simonn wrote:il padrone wrote:Few of these doctors and engineers were actually commuting cyclists
That's good. We shouldn't want public policy based on anecdote.
No, it is fact better letting our betters make laws telling how us how we should behave. The world is full of people who want to deny the freedom of others because they think they know better. Look at how that worked out for the stolen generation.
simonn wrote:I doubt anybody expected a reduction in cycling due to an increase in safety measures.
I doubt anybody cared. Cycling was seen by policy makers as something for kids and recreation for adults.
simonn wrote:Seat belt laws had been shown as effective*. Helmets on motorcycles had been shown as effective*. Helmets had been shown as effective* in other fields etc. So why, given all this, would MHLs for bicycles be a bad thing?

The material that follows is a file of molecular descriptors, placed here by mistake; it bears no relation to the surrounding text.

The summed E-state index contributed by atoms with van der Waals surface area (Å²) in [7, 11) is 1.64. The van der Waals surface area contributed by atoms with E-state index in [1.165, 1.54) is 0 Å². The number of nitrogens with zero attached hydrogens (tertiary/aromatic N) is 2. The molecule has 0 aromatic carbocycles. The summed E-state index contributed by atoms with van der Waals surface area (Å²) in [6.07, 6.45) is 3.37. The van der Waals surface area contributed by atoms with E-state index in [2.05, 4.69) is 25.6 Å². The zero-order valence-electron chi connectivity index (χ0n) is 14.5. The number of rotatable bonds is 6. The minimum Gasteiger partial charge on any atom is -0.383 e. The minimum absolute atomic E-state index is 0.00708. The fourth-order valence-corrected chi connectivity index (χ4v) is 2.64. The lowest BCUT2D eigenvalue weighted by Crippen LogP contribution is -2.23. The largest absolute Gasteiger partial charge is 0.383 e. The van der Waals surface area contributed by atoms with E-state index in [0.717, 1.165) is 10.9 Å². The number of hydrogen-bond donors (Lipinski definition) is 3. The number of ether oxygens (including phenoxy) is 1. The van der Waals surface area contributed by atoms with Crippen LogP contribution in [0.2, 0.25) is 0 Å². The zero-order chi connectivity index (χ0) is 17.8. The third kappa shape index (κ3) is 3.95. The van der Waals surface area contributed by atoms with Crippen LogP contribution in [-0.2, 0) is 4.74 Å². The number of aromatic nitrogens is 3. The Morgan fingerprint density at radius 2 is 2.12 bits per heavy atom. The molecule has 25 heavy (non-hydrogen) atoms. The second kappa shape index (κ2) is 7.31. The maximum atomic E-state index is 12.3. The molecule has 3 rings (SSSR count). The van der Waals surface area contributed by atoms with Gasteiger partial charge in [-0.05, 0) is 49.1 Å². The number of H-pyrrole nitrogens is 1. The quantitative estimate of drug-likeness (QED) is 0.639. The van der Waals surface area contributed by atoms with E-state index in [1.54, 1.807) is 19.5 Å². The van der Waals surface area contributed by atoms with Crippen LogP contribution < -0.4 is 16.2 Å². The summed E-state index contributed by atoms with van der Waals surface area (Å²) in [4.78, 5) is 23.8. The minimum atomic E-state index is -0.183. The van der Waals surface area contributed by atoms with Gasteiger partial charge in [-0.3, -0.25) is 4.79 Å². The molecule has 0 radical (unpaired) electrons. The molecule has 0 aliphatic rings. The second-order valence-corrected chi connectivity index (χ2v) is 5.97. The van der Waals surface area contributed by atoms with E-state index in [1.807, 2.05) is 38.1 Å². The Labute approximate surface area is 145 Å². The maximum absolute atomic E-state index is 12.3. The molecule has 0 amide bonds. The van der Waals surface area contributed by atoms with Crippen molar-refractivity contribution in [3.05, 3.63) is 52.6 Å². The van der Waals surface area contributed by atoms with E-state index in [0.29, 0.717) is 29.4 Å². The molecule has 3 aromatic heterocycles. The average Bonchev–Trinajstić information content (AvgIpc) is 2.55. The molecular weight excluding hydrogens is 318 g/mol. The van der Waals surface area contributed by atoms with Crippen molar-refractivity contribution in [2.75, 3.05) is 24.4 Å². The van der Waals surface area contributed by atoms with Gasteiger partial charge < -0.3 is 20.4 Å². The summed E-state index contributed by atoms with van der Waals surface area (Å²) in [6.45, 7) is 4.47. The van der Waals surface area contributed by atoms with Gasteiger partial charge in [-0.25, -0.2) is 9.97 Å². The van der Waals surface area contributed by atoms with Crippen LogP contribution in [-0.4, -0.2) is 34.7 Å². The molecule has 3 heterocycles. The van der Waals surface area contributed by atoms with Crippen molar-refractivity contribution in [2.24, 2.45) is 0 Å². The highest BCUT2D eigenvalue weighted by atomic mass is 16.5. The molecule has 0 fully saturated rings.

Were you riding bikes in the 80s? I still remember most cyclists I knew complaining about this law.
simonn wrote:The dilemma faced by policy makers now is that on average helmets do reduce the severity of head injuries, however even if they reduced the level of cycling when first introduced, the level of cycling is increasing now.
Do I need to insult your intelligence of why this is a very poor argument? Its sort of like saying sure I've lost my leg, but my other one is getting stronger each day. The damage of MHLs remains while MHLs remain.
simonn wrote:This, along with the fact that the cycling community is small and the anti-MHL community even smaller makes removing MHLs politically risky, or even irrelevant (as in much bigger fish to fry). It is also slightly hamstrung by it being a state and slightly federal issue, while most activism and building of cycle facilities happens at the council level.
Yep it is difficult. But that doesn't mean that we should abandon the fight for freedom the rest of the world endures.